Drinking water quality legislation of the United States

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In the United States, public drinking water is governed by the laws and regulations enacted by the federal and state governments. Certain ordinances may also be created at a more local level. The Safe Drinking Water Act (SDWA) is the principal federal law. The SDWA authorizes the United States Environmental Protection Agency (EPA) to create and enforce regulations to achieve the SDWA goals.

Federal requirements[edit]

The Safe Drinking Water Act is the principal federal law governing public water systems.[1] These systems provide drinking water through pipes or other constructed conveyances to at least 15 service connections, or serve an average of at least 25 people for at least 60 days a year.[2]

The SDWA authorized the EPA to promulgate regulations regarding water supply. The major regulations are in Title 40 of the Code of Federal Regulations: 40 CFR Parts 141, 142 and 143. Parts 141, 142, and 143 regulate primary contaminants, implementation by states, and secondary contaminants. Primary contaminants are those with health impacts. State implementation allows states to be the primary regulators of the water supplies (rather than EPA) provided they meet certain requirements. Secondary contaminants generally cause aesthetic problems and are not directly harmful.

The SDWA also contains provisions that require water supplies to develop emergency plans, water supply operators to be licensed, and watersheds to be protected. The Act does not cover private wells.[3]

See Portland Water Bureau for an example of how the regulations were applied to a public water system.

National Primary Drinking Water Regulations[edit]

Types of water systems[edit]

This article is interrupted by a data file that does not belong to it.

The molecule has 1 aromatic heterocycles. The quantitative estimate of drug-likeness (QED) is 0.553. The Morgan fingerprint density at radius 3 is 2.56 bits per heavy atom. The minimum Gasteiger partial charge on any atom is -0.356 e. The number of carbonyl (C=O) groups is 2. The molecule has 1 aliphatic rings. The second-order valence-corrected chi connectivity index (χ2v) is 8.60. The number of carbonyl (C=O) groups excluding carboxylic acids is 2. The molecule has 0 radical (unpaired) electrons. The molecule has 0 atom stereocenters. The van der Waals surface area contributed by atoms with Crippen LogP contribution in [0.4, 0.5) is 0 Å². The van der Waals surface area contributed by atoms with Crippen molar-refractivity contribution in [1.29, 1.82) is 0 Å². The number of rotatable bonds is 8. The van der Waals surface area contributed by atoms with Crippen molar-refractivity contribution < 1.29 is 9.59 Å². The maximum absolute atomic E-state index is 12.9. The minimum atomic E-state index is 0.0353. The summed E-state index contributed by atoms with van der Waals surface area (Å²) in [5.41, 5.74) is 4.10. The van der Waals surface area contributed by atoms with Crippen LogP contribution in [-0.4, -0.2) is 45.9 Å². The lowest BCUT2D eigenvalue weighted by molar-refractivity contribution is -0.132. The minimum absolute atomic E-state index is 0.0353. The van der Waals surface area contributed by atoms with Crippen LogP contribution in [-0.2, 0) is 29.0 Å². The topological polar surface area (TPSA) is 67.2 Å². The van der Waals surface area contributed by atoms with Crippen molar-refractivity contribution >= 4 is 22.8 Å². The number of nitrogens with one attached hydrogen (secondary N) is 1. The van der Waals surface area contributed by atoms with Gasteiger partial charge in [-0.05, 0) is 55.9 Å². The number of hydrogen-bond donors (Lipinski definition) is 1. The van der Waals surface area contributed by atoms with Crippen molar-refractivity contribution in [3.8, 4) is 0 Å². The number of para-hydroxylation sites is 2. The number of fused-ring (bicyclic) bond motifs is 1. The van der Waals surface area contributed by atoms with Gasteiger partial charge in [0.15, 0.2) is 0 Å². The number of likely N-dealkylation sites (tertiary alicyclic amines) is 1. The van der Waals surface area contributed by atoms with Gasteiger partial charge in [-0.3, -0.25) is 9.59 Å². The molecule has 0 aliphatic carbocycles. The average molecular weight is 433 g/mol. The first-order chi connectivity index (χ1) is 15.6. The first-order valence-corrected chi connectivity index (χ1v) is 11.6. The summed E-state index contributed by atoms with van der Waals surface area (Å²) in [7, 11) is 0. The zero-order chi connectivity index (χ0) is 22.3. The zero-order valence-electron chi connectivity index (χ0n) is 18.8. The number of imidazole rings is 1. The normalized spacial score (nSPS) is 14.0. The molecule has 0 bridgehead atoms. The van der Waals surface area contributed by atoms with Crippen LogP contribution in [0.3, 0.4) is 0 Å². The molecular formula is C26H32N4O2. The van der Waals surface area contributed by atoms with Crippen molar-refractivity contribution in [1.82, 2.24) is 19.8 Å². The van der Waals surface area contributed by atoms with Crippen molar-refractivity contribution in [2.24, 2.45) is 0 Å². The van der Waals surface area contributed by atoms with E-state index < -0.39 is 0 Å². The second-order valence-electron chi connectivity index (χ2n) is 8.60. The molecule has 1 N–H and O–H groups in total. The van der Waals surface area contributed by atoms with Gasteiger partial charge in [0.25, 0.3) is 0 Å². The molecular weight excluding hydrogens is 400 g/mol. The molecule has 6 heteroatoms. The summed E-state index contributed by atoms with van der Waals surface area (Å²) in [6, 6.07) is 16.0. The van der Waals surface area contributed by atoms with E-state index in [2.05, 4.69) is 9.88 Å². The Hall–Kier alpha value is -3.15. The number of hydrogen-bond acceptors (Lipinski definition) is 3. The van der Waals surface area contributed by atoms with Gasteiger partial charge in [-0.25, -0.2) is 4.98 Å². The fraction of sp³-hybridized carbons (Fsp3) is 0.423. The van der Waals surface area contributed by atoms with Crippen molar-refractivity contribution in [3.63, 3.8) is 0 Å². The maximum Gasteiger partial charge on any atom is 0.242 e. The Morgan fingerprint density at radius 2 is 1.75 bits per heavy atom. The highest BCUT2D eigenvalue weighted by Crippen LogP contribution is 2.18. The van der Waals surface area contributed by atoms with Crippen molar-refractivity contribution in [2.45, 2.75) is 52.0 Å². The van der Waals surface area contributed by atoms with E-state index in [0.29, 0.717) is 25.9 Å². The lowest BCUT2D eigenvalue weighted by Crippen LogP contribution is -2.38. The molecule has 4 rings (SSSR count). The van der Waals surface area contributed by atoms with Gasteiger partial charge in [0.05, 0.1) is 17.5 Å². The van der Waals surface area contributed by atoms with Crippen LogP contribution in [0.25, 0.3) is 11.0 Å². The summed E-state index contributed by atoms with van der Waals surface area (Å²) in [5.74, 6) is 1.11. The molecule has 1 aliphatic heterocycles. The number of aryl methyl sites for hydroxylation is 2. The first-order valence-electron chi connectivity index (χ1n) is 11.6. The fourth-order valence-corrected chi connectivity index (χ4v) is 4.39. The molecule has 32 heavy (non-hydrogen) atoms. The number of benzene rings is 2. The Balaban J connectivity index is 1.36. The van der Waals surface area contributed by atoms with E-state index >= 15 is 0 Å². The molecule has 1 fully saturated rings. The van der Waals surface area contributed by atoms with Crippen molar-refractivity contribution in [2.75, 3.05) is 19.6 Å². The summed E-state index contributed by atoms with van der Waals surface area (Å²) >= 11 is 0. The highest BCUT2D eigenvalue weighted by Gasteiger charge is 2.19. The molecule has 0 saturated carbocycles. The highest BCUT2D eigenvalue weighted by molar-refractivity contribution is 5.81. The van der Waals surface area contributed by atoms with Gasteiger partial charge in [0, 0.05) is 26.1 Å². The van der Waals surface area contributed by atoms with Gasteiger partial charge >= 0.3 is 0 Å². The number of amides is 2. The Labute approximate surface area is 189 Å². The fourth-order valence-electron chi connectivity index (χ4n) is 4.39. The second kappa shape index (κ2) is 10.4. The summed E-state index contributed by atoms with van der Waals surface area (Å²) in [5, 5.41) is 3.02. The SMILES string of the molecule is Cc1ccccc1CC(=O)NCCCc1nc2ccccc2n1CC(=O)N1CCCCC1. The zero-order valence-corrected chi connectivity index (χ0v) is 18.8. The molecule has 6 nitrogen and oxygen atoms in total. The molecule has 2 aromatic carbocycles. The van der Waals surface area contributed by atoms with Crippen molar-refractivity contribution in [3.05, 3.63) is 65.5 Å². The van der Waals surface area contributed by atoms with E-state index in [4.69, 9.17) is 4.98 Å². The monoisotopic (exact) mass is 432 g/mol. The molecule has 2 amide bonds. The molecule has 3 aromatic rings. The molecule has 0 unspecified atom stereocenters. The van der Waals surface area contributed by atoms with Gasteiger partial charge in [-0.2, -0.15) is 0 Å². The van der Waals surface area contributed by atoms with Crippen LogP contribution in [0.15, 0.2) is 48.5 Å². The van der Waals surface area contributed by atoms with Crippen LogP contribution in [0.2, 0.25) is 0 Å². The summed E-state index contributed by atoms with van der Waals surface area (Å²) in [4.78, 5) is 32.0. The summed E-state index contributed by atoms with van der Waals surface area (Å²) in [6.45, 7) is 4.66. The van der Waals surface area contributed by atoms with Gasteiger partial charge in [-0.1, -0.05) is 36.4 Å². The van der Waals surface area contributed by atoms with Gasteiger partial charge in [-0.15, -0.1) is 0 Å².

The long and complicated Part 141 regulates public water systems based on size (population served) and type of water consumers. Larger water systems and water systems serving year-round residents (cities) have more requirements than smaller water systems or those serving different people each day (e.g., a shopping mall). In 2009, public water systems on commercial airlines were included.[4]

Control of contaminants[edit]

The regulations divide up contaminants into classes. Some classes are inorganic, organic, lead and copper (regulated separately from inorganic), bacteriological, and radiological. Classes may be subdivided as necessary. Regulations may require certain maximum contaminant levels or may require specific treatment techniques.

Regulation of specific groups of contaminants is often termed a "rule". These are also generally organized in the code as "Subparts".

Main article: Lead and copper rule

Monitoring and reporting[edit]

Testing is required to determine compliance with maximum contaminant levels. The code specifies when and how samples are to be taken and analyzed. For example:

  • The Information Collection Rule required large public water systems to collect samples in the late 1990s to provide data for designing new regulations or revising regulations related to pathogen contamination in surface water and disinfection byproduct production.[5]
  • The Unregulated Contaminant Monitoring Rules require certain water systems to test for contaminants which do not yet have drinking water limits. The resulting information is used to prioritize the regulation of new contaminants. Section 141.40 includes the latest list of proposed contaminants.[6] In 2012, the third set of contaminants (UCMR3) replaced the previous set (UCMR2).[7]